The method can be used at different levels in the planning process – from early on and at an overarching level, to decision-making before implementation, to post-implementation – to understand the sustainability of different existing systems.

With this report we have the following objectives.
1. To present a sustainability assessment method that will identify strengths and weaknesses of different sanitation alternatives along the service chain from different co-defined sustainability perspectives.
2. To act as an inspiration to improve and optimize existing sanitation systems.
3. To act as an inspiration to introduce sanitation innovations to improve environment and health sustainability.

The authors examine sustainability of different sanitation systems considering all stages of the sanitation chain, and they provide a broader picture of sanitation approaches in Bolivia, which tend to prioritize large infrastructure improvements at the collection or treatment stages that require higher investments.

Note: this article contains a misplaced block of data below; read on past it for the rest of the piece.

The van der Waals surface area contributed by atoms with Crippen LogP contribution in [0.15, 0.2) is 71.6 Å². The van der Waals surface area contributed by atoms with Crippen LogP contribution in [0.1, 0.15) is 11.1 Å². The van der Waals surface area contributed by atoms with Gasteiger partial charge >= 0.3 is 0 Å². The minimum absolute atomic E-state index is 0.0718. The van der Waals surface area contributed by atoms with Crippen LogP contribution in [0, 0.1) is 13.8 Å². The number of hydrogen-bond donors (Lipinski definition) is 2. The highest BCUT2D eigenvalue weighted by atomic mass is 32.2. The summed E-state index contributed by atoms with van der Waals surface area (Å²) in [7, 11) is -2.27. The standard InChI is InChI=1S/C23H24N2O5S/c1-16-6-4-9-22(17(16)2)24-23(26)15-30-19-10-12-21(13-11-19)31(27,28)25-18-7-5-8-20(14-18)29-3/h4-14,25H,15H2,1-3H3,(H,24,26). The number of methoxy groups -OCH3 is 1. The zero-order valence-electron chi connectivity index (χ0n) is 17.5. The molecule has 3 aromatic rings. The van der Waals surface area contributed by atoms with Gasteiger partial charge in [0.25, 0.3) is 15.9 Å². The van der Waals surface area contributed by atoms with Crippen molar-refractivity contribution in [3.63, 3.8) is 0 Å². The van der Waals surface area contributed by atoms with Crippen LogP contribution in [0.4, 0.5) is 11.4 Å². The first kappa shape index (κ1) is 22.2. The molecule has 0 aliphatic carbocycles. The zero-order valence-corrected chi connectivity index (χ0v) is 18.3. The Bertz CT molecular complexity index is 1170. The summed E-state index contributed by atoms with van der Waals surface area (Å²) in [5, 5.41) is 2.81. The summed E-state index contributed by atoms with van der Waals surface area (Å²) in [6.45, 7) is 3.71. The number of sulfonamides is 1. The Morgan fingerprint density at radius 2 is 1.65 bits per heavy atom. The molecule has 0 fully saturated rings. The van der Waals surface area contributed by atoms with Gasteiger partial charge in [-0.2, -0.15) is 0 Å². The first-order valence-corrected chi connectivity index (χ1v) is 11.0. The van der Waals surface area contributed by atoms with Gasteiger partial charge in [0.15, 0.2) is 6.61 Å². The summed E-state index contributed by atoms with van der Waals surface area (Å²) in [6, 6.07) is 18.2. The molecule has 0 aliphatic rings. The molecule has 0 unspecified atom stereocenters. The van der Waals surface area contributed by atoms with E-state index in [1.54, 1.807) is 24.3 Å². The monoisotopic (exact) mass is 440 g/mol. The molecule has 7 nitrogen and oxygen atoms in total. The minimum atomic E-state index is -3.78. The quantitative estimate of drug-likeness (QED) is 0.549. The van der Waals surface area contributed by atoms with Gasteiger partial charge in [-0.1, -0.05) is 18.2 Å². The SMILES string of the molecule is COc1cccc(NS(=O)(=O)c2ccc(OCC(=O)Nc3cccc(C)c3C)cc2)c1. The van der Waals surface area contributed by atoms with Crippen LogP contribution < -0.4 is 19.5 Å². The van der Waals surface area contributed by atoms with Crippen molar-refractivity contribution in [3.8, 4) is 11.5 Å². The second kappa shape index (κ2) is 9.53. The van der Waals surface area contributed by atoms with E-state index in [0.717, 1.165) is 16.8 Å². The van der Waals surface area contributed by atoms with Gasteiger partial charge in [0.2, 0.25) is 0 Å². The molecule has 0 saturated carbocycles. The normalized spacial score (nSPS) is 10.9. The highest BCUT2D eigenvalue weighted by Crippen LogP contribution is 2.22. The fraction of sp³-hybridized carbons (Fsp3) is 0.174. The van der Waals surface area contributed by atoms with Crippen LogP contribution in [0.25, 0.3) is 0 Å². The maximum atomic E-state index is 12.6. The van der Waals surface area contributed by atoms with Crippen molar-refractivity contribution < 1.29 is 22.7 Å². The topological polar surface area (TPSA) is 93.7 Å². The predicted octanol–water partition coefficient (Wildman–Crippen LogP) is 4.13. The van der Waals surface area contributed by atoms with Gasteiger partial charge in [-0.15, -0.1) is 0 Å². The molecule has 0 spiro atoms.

Nonetheless, with current national sanitation policies including better practices that improve sustainability of existing systems, the content of this report is timely. The illustrative case study in the city of Montero, with different sanitation systems simultaneously in place, and further comparison with an innovation scenario proposed by the authors, serve as examples worth exploring when planning, implementing and improving systems to achieve safe and equitable sanitation for all inhabitants of growing cities in Bolivia, but also in other countries in Latin America.


Photo: Kim Andersson / SEI